In the Toho films, for better or for worse, the monsters, both good and bad, had personality. The monsters here have no personality. They are quite simply generic and not at all cinematic, which is a major knock against this movie, and quite frankly against the other Warner Bros. monster universe films. If the Marvel superheroes lacked similar charisma that series would have never gotten off the ground.
Also, I did not like the look of this movie at all. Most of the action takes place during various weather events and storms, and so it’s always difficult to see what the heck is going on. For example, the film’s climax takes place in Boston, and at Fenway Park specifically, and I have to say it’s one of the poorest and most fake looking interpretations of Boston I’ve ever seen in a movie. What could have been iconic and devastating is instead cartoonish and superficial.
GODZILLA: KING OF THE MONSTERS was directed by Michael Dougherty, and he also wrote the screenplay with some help from Zach Shields. This is the same creative team that gave us the horror movie KRAMPUS (2015), a film I actually liked quite a bit. In fact, I enjoyed KRAMPUS more than I enjoyed GODZILLA: KING OF THE MONSTERS.
Dougherty gives us plenty of monsters and monster battles, but since 1) the monsters didn’t look outstanding, and 2) the settings of these battles were often in storms and difficult to see, as presented here, the monsters’ presence didn’t really lift this one to great heights.
The screenplay is superficial at best. It never gives us real terror— real people are noticeably absent here—- other than the scientists and a few military types, we see no one else reacting to the monsters. The film lacks real world emotion big time.
While it attempts to be an homage to earlier films at times, like the use of the Oxygen Destroyer, a weapon from the 1954 GODZILLA, it does it all in a fleeting manner that never really gets to the heart of the matter.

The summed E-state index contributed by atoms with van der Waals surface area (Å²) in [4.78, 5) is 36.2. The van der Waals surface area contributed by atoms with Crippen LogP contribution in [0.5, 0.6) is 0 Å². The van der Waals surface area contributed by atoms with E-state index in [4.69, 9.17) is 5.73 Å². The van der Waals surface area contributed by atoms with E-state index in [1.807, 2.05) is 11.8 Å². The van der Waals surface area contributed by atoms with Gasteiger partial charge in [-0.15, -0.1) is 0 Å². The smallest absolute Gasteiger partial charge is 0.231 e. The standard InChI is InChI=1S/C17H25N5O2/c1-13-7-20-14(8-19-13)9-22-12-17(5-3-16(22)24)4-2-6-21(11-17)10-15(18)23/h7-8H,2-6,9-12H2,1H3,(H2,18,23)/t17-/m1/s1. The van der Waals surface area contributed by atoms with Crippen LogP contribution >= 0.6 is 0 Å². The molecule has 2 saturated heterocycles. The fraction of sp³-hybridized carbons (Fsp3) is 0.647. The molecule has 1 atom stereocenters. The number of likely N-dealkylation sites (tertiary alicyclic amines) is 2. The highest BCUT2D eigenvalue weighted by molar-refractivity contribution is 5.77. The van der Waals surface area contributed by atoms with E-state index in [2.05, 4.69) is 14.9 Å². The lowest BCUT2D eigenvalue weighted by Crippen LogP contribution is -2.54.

Dougherty has a cast of seasoned and talented actors that make this movie better than it is, but he doesn’t really help them out. They are in few cinematic scenes and more often than not are uttering lines of dialogue that are pretty bad.
So, where do I stand on GODZILLA: KING OF THE MONSTERS? For the most part, I did enjoy this movie, especially when watching Vera Farmiga, Millie Bobby Brown, and Kyle Chandler, but whenever Godzilla and his fellow monsters showed up, I would lose interest, and for a Godzilla movie, this is NOT a good thing.
The film is a mixed bag to be sure, and while I enjoyed it more than GODZILLA (2014), I still prefer the Toho films of old, from the 1950s, 60s, and 70s. Now, Toho continued the Godzilla series into the 1980s, 1990s, and early 2000s, even making the critically acclaimed SHIN GODZILLA (2016), and while those films in general are okay—I like the aforementioned older ones more—, they’re about on par with this current Warner Bros. series.
The next film, GODZILLA VS. KONG, slated for release in 2020, is one that while I’m definitely interested in, based upon the Warner Bros. films so far, I can’t say I’m excited about.
So, GODZILLA: KING OF THE MONSTERS is okay, but since the best part about it is NOT Godzilla, I don’t think Godzilla himself would approve, and for me, that’s all you need to know about this one.